Live Jazz: Justo Almario’s Afro-Colombian Ensemble and the Tamir Hendelman Trio in a Playboy Jazz Festival Free Community Concert at the Beverly Hills Civic Center

By Devon Wendell

It was a beautiful sunny day at the Beverly Hills Civic Center on Sunday  for the 33rd annual Playboy Jazz Festival to present its first free community concert.  Two very diverse and skilled performers were on the bill, and KJAZZ’s Brad Williams was the host.

The first act was award winning Israeli pianist Tamir Hendelman’s trio, with Ryan McGillicuddy on bass and Dean Koba on drums.

Opening with a version of the old standard, “Wrap Your Troubles In Dreams,” the Hendelman trio band immediately displayed a sense of symmetry and concentration.

Tamir Hendelman

Tamir’s bop-influenced playing often sounded like two pianists at once, reminiscent of Art Tatum’s finest work.  Koba demonstrated some powerfully bombastic Roy Haynes-esque drumming on this number, while McGilllicudy’s subtle bass lines rode perfectly atop, holding down the groove.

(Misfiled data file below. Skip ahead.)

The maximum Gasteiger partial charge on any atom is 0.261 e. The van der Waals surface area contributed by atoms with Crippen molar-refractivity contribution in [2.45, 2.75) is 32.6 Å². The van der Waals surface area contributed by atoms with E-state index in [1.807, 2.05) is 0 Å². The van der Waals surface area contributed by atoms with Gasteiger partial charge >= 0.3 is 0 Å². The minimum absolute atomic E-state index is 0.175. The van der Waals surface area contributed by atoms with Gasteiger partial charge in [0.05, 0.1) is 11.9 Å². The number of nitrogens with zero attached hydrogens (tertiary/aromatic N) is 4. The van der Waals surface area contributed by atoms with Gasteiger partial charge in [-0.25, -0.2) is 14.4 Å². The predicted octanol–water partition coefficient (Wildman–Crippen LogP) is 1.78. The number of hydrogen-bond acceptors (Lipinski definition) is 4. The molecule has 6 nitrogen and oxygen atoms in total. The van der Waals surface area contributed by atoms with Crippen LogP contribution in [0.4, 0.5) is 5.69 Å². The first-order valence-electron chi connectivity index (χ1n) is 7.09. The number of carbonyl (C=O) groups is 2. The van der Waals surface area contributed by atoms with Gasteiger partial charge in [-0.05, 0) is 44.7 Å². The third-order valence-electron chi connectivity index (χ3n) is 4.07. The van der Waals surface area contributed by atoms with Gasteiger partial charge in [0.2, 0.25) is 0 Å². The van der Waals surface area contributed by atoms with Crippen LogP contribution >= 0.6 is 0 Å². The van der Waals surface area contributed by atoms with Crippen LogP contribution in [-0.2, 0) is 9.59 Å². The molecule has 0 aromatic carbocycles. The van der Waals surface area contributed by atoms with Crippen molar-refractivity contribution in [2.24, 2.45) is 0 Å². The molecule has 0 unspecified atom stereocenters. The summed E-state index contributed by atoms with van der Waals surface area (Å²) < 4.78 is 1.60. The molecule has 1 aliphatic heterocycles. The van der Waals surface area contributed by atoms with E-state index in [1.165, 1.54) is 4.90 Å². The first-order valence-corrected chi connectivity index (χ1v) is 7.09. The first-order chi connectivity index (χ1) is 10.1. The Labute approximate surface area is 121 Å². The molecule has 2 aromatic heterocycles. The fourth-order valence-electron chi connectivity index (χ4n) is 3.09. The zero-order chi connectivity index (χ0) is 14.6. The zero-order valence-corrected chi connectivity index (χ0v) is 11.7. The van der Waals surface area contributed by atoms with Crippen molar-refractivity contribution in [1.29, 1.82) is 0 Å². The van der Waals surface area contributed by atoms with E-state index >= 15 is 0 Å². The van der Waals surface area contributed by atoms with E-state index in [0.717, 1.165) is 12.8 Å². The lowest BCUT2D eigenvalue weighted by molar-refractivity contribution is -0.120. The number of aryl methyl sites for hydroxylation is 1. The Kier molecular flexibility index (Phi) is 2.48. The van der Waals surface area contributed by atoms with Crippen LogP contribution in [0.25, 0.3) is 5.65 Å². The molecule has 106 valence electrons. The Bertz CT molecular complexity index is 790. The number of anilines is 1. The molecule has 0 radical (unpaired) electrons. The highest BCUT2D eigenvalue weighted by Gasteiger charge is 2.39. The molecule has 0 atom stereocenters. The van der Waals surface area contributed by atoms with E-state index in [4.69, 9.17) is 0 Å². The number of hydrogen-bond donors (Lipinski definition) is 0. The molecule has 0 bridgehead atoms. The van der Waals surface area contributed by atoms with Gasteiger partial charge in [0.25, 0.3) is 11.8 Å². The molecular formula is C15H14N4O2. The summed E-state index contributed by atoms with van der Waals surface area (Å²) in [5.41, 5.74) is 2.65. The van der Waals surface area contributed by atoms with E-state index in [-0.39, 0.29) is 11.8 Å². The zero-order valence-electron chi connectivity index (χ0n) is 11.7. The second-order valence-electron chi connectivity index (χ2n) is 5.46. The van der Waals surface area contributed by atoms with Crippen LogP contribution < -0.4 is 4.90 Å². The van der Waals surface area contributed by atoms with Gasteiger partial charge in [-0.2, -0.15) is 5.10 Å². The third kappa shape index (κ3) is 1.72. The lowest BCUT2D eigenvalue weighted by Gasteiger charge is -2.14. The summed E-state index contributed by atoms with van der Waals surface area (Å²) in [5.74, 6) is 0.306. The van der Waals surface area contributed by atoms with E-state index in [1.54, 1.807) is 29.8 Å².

Where Hendelman lacked originality, he made up for it with attention to dynamics with delicacy, which was the case on Jobim’s classic “Passarim,” and a masterful jazz reading of Maurice Ravel’s “Tombeau De Couperin,” — which were the early highlights of the set.  On these numbers, the band became as one with each member following each other’s every nuance.  Koba’s brush work on “Passarim” was superb, and the way the trio made Ravel’s music swing was bold and daring.

These musical adventures were more captivating than Hendelman’s own compositions, which mostly consisted of ballads such as “Sycamore” and “Israeli Waltz,” with the latter, in its finest moments, feeling like Bill Evans’s early ballad work.  But,  though performed flawlessly, they demanded more energy than they got.